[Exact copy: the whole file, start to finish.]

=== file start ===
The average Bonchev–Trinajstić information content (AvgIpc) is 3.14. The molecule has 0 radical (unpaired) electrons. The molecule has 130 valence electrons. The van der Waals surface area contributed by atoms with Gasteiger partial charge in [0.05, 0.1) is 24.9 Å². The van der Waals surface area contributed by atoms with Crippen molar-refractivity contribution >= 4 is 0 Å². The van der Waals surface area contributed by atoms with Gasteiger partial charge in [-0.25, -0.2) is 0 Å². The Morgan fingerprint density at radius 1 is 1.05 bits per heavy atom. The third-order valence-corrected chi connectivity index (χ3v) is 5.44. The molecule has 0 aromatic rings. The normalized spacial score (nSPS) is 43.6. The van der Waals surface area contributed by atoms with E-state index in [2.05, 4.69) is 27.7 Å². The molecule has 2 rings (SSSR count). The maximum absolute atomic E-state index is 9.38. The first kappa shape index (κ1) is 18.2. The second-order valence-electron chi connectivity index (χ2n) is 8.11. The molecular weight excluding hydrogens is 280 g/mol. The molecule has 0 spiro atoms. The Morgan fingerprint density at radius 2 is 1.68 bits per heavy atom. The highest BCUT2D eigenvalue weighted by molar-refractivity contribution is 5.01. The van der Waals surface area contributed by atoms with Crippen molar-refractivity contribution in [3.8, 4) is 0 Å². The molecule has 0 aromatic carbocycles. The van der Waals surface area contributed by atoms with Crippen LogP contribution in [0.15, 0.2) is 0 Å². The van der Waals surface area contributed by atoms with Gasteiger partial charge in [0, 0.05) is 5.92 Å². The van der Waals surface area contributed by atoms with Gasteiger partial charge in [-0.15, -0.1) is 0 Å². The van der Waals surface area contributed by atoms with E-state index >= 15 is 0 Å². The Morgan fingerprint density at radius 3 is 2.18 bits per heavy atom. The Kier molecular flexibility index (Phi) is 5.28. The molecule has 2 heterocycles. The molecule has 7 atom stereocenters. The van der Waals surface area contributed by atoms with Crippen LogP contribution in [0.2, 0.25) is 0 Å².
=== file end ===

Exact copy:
The average Bonchev–Trinajstić information content (AvgIpc) is 3.14. The molecule has 0 radical (unpaired) electrons. The molecule has 130 valence electrons. The van der Waals surface area contributed by atoms with Gasteiger partial charge in [0.05, 0.1) is 24.9 Å². The van der Waals surface area contributed by atoms with Crippen molar-refractivity contribution >= 4 is 0 Å². The van der Waals surface area contributed by atoms with Gasteiger partial charge in [-0.25, -0.2) is 0 Å². The Morgan fingerprint density at radius 1 is 1.05 bits per heavy atom. The third-order valence-corrected chi connectivity index (χ3v) is 5.44. The molecule has 0 aromatic rings. The normalized spacial score (nSPS) is 43.6. The van der Waals surface area contributed by atoms with E-state index in [2.05, 4.69) is 27.7 Å². The molecule has 2 rings (SSSR count). The maximum absolute atomic E-state index is 9.38. The first kappa shape index (κ1) is 18.2. The second-order valence-electron chi connectivity index (χ2n) is 8.11. The molecular weight excluding hydrogens is 280 g/mol. The molecule has 0 spiro atoms. The Morgan fingerprint density at radius 2 is 1.68 bits per heavy atom. The highest BCUT2D eigenvalue weighted by molar-refractivity contribution is 5.01. The van der Waals surface area contributed by atoms with Crippen molar-refractivity contribution in [3.8, 4) is 0 Å². The molecule has 0 aromatic carbocycles. The van der Waals surface area contributed by atoms with Crippen LogP contribution in [0.15, 0.2) is 0 Å². The van der Waals surface area contributed by atoms with Gasteiger partial charge in [0, 0.05) is 5.92 Å². The van der Waals surface area contributed by atoms with Gasteiger partial charge in [-0.15, -0.1) is 0 Å². The van der Waals surface area contributed by atoms with E-state index >= 15 is 0 Å². The Morgan fingerprint density at radius 3 is 2.18 bits per heavy atom. The Kier molecular flexibility index (Phi) is 5.28. The molecule has 2 heterocycles. The molecule has 7 atom stereocenters. The van der Waals surface area contributed by atoms with Crippen LogP contribution in [0.2, 0.25) is 0 Å².